Rick’s undies are in a bunch because Microsoft forced his PC to update to Windows 8.1. Dave thinks this is just fine. But what’s the right answer: Should Microsoft (or any company) be able to force you to update to a newer version of its software?
Once a month, eHow Tech editor Dave Johnson faces off against Rick Broida, who writes about technology for CNET, PC World, and Wired. Follow along as they tackle this question from opposing corners.
Rick: For as long as I can remember, I’ve been ducking Windows 8.1. Not because I don’t want it (though I don’t, especially), but because when I first tried to install it on my Samsung Series 9 Ultrabook, nearly a year ago, it seriously hosed the machine. Screen resolution was mucked up, Wi-Fi didn’t work, iTunes wouldn’t run, and Microsoft gave me no way to roll back to 8.0. Needless to say, it left an extremely bad taste in my mouth. Eventually I was able to remove 8.1, and ever since, I’ve declined Windows’ update requests. Today, however, Microsoft took the gloves off: Windows 8.1 would be installed, like it or not. At best, I could delay the process four hours. Unacceptable.
Dave: There’s so much to unpack in that one little paragraph, I hardly know where to begin. Let’s start with your premise: That Microsoft should not be able to manage its product line as it sees fit. In reality, Big M (that’s what the cool kids call it) should not have to maintain and support a half dozen different code bases just because you want to stick with Windows 8.0 when the rest of the world has moved on to Windows 8.1, while there are still Windows XP and Windows 7 holdouts who think their operating systems should be supported as well. It’s extremely expensive to support an OS, and if Microsoft chooses to discontinue an older OS so it can better support the current one, they are entitled to. Of course, there’s not a lot Microsoft can do about Windows XP users. But if you’re on Windows 8, they can certainly push updates to you to move you along with the rest of the world. After all, it’s not a new product; it’s essentially a patch that updates the product you already own. How can you possibly object to being automatically upgraded to an improved version of the OS automatically, and for free?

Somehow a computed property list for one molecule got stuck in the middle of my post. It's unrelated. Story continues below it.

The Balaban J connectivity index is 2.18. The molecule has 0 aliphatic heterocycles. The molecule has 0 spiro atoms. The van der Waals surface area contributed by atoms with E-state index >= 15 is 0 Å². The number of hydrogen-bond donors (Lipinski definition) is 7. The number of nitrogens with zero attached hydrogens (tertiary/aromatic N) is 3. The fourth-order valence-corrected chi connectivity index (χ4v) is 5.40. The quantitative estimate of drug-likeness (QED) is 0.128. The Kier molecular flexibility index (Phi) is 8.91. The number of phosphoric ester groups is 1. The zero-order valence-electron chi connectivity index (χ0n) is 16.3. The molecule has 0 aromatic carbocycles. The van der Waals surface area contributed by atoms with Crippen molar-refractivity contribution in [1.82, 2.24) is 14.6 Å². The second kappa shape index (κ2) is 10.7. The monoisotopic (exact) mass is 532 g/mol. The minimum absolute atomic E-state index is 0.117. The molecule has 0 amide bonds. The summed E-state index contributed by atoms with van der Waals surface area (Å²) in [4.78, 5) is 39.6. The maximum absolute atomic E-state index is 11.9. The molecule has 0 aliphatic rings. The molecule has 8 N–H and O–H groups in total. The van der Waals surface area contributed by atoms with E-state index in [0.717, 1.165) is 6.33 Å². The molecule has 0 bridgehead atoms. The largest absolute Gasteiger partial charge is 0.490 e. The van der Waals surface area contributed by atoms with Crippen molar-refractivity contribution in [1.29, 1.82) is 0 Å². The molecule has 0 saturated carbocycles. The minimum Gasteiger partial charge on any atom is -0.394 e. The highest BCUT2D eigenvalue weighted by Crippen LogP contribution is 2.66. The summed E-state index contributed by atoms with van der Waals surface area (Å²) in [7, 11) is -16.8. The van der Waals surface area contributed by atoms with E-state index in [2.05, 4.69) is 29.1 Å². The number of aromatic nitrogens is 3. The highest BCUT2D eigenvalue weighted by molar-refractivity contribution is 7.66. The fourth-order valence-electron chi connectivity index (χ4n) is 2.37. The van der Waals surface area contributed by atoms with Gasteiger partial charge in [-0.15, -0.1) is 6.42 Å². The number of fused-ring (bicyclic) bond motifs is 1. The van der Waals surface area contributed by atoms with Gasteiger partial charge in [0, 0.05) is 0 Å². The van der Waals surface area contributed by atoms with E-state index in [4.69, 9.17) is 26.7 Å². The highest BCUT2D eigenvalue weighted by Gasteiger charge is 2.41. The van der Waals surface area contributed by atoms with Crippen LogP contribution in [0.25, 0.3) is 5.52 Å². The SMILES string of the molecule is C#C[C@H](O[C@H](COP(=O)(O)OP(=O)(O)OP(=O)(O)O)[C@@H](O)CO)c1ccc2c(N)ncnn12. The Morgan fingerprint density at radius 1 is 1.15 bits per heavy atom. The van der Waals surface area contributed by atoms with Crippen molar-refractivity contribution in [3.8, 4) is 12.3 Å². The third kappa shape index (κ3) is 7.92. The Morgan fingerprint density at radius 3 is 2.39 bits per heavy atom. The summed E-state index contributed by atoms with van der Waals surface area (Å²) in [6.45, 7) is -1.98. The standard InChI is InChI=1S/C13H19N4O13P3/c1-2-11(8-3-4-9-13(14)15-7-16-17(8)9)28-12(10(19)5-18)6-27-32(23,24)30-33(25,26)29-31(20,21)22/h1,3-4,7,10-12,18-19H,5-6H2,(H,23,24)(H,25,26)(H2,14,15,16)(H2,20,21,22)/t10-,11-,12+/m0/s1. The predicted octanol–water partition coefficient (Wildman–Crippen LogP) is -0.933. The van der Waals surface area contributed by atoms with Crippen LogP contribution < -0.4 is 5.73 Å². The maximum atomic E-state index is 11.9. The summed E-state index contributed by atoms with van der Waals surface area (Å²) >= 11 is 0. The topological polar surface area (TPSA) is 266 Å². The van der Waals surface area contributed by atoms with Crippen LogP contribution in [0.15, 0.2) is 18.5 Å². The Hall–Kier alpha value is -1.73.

Rick: I already explained my objections. But I’ll paint you the bigger picture: I have despised Windows 8 from day one. When 8.1 came along, I thought, “Okay, maybe this will make it less vomit-inducing.” So installed it and experienced the disaster I described above. Once I reversed the damage, no way in hell was I about to let it happen again. So I chugged along on Windows 8, and it was fine (because I booted into Desktop mode and installed a third-party Start button, effectively giving me back the Windows 7 operating system I wanted in the first place). Get it now? I was forced into an OS I didn’t want, then forced to upgrade it. Luckily, the fallout this time wasn’t as bad. You can defend Microsoft — sorry, “BM” — all you want, but all this amounts to a slap in the customer’s face. Ow, my face!
Dave: So here is where it gets interesting. We discussed this “backstage,” as it were, and a little homework shows you did not, in fact, need to install Windows 8.1, contrary to what you claim. This might get a little complicated, but try to follow. If you have Windows 8.0, Microsoft says that you are free to keep using it until 2016. But some months ago, you installed a Windows Update that was designed to automatically download the Windows 8.1 update for you. To be clear, you were not compelled by Microsoft to upgrade to Windows 8.1. But you have Automatic Updates turned on, so you installed an update whose purpose was to essentially make the Windows 8.1 Update into a recommended update that would install on its own.